It wasn’t going to disappoint. Despite some anxieties about the more realistic take on warfare and the American dream, Grand Theft Auto IV smashed sales records with its new, living breathing world and a whole host of little extras hidden away, from the likes of real-life comedians performing in comedy clubs to an exciting first official multiplayer mode. With two excellent expansion packs following, and being bundled into their own standalone pack, the universe was packed with an incredible amount of fun. Whilst it had lost some of the immature charm that had made the series so endearing, there was still a top-drawer game there. With great visuals, tarnished only by occasional glitches and pop-in, a large amount of satire and a cover system that made combat feel more manageable, it was the first brilliant open-world game to hit all of the next generation platforms, but it was by no means the last.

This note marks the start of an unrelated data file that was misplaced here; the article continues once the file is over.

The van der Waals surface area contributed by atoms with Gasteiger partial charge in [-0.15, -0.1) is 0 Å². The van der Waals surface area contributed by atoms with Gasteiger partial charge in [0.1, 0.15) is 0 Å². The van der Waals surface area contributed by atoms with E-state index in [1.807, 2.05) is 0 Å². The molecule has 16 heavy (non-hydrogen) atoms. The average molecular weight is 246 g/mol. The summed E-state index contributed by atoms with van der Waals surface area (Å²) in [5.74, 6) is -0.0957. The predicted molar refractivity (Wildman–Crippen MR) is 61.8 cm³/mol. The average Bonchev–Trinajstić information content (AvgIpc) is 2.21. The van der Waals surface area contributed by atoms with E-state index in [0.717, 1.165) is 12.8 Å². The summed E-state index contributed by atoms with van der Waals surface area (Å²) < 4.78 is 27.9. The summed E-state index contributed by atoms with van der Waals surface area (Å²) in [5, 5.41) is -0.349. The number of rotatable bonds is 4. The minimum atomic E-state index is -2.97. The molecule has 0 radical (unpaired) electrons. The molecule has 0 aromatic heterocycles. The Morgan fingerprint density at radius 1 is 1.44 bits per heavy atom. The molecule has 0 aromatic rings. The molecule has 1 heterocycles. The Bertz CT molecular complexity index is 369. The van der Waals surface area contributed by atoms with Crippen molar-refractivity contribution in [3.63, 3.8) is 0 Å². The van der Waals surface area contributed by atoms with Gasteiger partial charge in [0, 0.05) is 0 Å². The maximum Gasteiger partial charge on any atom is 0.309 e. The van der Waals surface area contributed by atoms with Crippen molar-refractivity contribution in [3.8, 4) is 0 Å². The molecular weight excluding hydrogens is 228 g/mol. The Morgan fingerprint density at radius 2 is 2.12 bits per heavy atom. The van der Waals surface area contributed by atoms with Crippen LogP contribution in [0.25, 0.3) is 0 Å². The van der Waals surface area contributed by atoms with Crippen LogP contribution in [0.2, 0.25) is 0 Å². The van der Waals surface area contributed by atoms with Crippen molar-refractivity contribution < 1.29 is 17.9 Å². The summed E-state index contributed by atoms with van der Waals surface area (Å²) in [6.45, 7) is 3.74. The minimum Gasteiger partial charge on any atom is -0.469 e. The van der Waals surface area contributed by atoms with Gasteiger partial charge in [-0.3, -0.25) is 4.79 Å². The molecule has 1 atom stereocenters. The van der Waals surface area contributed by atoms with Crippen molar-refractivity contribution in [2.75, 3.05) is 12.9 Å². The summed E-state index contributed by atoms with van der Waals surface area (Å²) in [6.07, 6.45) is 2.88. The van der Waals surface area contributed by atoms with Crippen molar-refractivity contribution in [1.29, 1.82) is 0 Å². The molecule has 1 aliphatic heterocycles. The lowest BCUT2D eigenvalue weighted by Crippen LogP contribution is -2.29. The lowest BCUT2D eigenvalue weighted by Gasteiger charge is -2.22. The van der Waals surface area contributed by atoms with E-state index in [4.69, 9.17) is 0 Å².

3. Saints Row The Third
(Developed by Volition, Inc, released in 2011 on the Xbox 360, PlayStation 3 and PC)
Seen by many as the antidote to Grand Theft Auto IV’s fun but undeniably realistic approach to the genre, Saints Row: The Third took the guidebook for silliness that was laid down by Grand Theft Auto 3 and its successors, and the one that Volition’s previous two Saints Row games had read from, and added a whole bunch of crazy to it.
From purple dildo-bats to human-drawn chariots, from taking part in crazy Japanese-style gameshows to just destroying everyone and everything you can find, Saints Row: The Third was a wacky game that showed that you don’t have to be Rockstar North in order to create an enjoyable, stupid and debauched world that isn’t the largest sandbox out there, but one that is filled with so many toys that it’s hard not to be enamoured with it; even with the glitches and lack of any kind of ‘satire’ about some of the issues it mirrors.
2. Red Dead Redemption
(Developed by Rockstar San Diego, released in 2010 on the Xbox 360 and PlayStation 3)